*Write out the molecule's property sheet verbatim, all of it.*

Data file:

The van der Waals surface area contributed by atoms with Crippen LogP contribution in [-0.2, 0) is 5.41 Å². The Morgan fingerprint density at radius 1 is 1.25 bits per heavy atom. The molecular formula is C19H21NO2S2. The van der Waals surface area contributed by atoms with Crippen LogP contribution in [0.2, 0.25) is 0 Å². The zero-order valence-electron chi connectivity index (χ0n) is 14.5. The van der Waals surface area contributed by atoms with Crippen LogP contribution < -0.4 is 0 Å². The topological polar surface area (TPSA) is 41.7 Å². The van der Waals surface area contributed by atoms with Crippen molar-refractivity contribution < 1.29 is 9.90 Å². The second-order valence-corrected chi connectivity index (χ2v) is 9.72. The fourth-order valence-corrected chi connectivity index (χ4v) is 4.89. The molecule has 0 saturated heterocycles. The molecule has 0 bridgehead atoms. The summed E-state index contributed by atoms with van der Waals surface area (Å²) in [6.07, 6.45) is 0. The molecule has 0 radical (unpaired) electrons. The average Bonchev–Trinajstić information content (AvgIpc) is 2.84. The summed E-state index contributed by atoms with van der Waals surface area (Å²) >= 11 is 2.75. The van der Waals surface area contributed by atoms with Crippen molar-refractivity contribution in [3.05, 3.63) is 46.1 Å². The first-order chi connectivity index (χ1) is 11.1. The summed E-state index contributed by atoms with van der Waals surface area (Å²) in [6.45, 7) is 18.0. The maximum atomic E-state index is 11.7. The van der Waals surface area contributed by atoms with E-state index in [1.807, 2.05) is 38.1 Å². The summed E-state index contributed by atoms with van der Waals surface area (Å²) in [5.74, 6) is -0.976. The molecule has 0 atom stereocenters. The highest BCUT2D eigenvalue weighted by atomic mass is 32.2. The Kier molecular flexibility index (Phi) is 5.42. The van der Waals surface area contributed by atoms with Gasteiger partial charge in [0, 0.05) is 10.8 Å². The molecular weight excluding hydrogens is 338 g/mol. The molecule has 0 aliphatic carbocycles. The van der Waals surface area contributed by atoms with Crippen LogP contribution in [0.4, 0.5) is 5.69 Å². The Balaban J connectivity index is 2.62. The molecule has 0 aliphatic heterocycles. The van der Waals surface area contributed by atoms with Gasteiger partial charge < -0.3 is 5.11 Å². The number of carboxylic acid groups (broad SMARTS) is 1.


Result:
The van der Waals surface area contributed by atoms with Crippen LogP contribution in [-0.2, 0) is 5.41 Å². The Morgan fingerprint density at radius 1 is 1.25 bits per heavy atom. The molecular formula is C19H21NO2S2. The van der Waals surface area contributed by atoms with Crippen LogP contribution in [0.2, 0.25) is 0 Å². The zero-order valence-electron chi connectivity index (χ0n) is 14.5. The van der Waals surface area contributed by atoms with Crippen LogP contribution < -0.4 is 0 Å². The topological polar surface area (TPSA) is 41.7 Å². The van der Waals surface area contributed by atoms with Crippen molar-refractivity contribution < 1.29 is 9.90 Å². The second-order valence-corrected chi connectivity index (χ2v) is 9.72. The fourth-order valence-corrected chi connectivity index (χ4v) is 4.89. The molecule has 0 saturated heterocycles. The molecule has 0 bridgehead atoms. The summed E-state index contributed by atoms with van der Waals surface area (Å²) in [6.07, 6.45) is 0. The molecule has 0 radical (unpaired) electrons. The average Bonchev–Trinajstić information content (AvgIpc) is 2.84. The summed E-state index contributed by atoms with van der Waals surface area (Å²) >= 11 is 2.75. The van der Waals surface area contributed by atoms with Crippen molar-refractivity contribution in [3.05, 3.63) is 46.1 Å². The first-order chi connectivity index (χ1) is 11.1. The summed E-state index contributed by atoms with van der Waals surface area (Å²) in [6.45, 7) is 18.0. The maximum atomic E-state index is 11.7. The van der Waals surface area contributed by atoms with E-state index in [1.807, 2.05) is 38.1 Å². The summed E-state index contributed by atoms with van der Waals surface area (Å²) in [5.74, 6) is -0.976. The molecule has 0 atom stereocenters. The highest BCUT2D eigenvalue weighted by atomic mass is 32.2. The Kier molecular flexibility index (Phi) is 5.42. The van der Waals surface area contributed by atoms with Gasteiger partial charge in [0, 0.05) is 10.8 Å². The molecular weight excluding hydrogens is 338 g/mol. The molecule has 0 aliphatic carbocycles. The van der Waals surface area contributed by atoms with Crippen LogP contribution in [0.4, 0.5) is 5.69 Å². The Balaban J connectivity index is 2.62. The molecule has 0 aliphatic heterocycles. The van der Waals surface area contributed by atoms with Gasteiger partial charge < -0.3 is 5.11 Å². The number of carboxylic acid groups (broad SMARTS) is 1.